“It is just a fantastic, phenomenal field,” she said.  “When you get to put together the things you love most — taking care of people, taking care of the company from a business perspective, finance and legal all rolled up into one — what more could you ask for?”

Cummings-Beck relates the story of helping an employee who called in to the company’s crisis management hotline after losing her home to a tornado.

“It’s knowing that what you do matters to somebody … I love what we do.” &

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Risk All Stars stand out from their peers by overcoming challenges through exceptional problem solving, creativity, perseverance and passion.

See the complete list of 2017 Risk All Stars.

More from Risk & Insurance

More from Risk & Insurance

Property

Insurers Take to the Skies

This year’s hurricane season sees the use of drones and other aerial intelligence gathering systems as insurers seek to estimate claims costs.
By: | November 1, 2017 • 6 min read

For Southern communities, current recovery efforts in the wake of Hurricane Harvey will recall the painful devastation of 2005, when Katrina and Wilma struck. But those who look skyward will notice one conspicuous difference this time around: drones.

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Much has changed since Katrina and Wilma, both economically and technologically. The insurance industry evolved as well. Drones and other visual intelligence systems (VIS) are set to play an increasing role in loss assessment, claims handling and underwriting.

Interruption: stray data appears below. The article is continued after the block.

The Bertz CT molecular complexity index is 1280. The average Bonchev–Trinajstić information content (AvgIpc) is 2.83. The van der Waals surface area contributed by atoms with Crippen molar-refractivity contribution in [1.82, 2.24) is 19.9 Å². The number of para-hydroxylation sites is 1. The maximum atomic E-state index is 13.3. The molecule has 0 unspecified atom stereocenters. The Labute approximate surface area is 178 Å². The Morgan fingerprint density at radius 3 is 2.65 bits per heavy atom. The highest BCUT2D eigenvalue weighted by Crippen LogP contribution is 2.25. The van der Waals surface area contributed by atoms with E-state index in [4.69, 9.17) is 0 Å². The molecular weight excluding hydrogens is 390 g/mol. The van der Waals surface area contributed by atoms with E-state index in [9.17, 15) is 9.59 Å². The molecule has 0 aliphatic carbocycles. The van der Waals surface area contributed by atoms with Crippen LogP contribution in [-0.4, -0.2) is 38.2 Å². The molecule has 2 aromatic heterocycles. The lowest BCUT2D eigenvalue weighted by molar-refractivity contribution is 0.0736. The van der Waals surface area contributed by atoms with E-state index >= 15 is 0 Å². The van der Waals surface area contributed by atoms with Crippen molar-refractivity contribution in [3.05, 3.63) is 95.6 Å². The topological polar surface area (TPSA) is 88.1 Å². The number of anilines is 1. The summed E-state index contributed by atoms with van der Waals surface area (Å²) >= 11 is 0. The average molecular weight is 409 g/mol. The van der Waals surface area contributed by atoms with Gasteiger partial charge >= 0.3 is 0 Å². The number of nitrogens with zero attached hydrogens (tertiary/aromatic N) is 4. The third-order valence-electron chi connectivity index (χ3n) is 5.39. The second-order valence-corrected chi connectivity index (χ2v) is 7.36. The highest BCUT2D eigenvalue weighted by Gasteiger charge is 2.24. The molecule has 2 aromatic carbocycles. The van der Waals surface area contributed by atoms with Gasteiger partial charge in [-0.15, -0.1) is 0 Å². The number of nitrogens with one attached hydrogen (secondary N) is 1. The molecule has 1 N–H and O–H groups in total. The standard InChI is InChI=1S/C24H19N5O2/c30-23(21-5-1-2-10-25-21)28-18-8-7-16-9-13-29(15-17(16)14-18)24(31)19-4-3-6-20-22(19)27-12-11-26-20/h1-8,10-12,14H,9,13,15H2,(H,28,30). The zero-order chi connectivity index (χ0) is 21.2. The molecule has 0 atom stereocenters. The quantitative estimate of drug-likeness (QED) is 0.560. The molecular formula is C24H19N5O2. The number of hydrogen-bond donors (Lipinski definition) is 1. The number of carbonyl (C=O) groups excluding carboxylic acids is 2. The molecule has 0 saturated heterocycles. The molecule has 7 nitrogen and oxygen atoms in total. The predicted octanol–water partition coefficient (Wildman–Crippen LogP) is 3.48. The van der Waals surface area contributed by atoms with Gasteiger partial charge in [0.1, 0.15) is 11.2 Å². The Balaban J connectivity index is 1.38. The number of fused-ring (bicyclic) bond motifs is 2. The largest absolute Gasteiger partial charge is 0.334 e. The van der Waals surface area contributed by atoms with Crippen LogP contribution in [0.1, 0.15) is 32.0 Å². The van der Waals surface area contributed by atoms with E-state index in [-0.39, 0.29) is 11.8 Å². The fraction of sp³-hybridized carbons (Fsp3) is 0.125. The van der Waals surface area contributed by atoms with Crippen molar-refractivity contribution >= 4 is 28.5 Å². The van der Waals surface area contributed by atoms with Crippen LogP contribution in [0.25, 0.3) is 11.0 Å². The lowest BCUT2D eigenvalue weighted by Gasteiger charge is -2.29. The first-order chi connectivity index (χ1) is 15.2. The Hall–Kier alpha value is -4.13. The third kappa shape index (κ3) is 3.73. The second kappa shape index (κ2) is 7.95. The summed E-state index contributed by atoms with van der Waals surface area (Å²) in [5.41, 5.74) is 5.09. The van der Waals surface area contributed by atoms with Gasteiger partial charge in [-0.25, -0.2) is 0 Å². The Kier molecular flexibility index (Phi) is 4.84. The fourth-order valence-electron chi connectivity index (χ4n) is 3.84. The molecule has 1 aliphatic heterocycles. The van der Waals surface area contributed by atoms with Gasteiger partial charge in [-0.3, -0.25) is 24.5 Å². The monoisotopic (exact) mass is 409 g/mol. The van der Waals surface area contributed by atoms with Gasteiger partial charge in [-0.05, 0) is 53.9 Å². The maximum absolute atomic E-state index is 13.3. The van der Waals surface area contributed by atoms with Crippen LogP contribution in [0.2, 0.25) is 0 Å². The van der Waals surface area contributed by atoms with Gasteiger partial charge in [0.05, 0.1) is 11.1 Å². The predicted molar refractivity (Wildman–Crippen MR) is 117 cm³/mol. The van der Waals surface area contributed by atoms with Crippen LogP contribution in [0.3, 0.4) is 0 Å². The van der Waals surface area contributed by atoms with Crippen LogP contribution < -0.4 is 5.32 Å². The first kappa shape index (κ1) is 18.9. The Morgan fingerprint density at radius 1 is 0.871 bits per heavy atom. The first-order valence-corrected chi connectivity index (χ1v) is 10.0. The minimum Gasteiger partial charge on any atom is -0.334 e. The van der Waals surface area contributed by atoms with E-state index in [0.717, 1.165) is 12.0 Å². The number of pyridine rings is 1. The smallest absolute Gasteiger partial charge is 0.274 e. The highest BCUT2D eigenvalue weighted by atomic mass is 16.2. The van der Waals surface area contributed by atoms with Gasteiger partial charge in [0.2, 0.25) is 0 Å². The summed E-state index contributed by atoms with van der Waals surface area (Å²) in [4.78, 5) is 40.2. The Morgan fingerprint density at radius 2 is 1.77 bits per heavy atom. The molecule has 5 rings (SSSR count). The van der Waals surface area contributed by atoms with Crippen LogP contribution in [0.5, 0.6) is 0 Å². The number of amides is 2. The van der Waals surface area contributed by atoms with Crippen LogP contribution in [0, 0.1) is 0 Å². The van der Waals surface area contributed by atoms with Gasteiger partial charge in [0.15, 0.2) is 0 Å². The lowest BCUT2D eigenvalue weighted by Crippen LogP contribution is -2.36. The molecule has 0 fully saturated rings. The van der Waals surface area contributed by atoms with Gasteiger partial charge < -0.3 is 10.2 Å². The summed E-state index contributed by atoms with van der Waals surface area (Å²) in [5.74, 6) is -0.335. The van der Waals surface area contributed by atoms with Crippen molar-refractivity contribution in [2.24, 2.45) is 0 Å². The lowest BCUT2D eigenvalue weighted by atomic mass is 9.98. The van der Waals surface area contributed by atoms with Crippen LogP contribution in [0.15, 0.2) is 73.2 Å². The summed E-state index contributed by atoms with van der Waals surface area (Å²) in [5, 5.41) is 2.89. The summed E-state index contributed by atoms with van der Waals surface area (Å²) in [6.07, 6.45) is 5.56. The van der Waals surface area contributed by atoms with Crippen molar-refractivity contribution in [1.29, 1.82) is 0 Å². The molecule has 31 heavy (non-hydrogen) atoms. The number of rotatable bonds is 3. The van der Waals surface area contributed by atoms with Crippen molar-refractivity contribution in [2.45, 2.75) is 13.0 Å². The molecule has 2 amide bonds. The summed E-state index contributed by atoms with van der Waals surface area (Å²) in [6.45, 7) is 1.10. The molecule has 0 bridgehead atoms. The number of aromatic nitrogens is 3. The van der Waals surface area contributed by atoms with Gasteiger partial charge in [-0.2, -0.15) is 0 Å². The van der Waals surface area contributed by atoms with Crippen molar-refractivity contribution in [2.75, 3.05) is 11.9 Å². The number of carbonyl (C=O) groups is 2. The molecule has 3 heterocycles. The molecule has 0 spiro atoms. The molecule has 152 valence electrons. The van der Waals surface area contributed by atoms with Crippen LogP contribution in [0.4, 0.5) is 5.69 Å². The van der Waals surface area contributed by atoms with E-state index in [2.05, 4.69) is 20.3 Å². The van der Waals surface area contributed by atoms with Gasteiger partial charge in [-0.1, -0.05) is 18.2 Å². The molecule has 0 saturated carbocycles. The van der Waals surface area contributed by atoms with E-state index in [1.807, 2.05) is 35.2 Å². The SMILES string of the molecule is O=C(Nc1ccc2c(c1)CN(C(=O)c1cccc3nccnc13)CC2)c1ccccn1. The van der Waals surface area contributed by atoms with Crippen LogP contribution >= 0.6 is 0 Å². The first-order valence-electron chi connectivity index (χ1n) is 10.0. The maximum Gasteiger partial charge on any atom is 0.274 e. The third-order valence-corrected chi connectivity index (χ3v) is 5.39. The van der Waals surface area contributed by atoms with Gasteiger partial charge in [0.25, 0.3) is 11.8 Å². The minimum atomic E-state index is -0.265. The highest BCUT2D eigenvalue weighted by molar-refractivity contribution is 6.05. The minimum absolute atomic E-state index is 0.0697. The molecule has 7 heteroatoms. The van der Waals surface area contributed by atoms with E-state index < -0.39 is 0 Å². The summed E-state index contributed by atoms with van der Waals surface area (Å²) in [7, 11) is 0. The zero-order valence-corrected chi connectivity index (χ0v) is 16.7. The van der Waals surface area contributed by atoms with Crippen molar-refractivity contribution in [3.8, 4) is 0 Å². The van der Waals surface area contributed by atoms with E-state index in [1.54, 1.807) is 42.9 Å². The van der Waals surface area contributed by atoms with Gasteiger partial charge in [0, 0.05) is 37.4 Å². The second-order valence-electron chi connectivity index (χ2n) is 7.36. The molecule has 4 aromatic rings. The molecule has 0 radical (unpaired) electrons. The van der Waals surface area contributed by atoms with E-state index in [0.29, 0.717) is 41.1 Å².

Farmers Insurance, which announced in August it launched a fleet of drones to enhance weather-related property damage claim assessment, confirmed it deployed its fleet in the aftermath of Harvey.

“The pent-up demand for drones, particularly from a claims-processing standpoint, has been accumulating for almost two years now,” said George Mathew, CEO of Kespry, Farmers’ drone and aerial intelligence platform provider partner.

“The current wind and hail damage season that we are entering is when many of the insurance carriers are switching from proof of concept work to full production rollout.”

 According to Mathew, Farmers’ fleet focused on wind damage in and around Corpus Christi, Texas, at the time of this writing. “Additional work is already underway in the greater Houston area and will expand in the coming weeks and months,” he added.

No doubt other carriers have fleets in the air. AIG, for example, occupied the forefront of VIS since winning its drone operation license in 2015. It deployed drones to inspections sites in the U.S. and abroad, including stadiums, hotels, office buildings, private homes, construction sites and energy plants.

Claims Response

At present, insurers are primarily using VIS for CAT loss assessment. After a catastrophe, access is often prohibited or impossible. Drones allow access for assessing damage over potentially vast areas in a more cost-effective and time-sensitive manner than sending human inspectors with clipboards and cameras.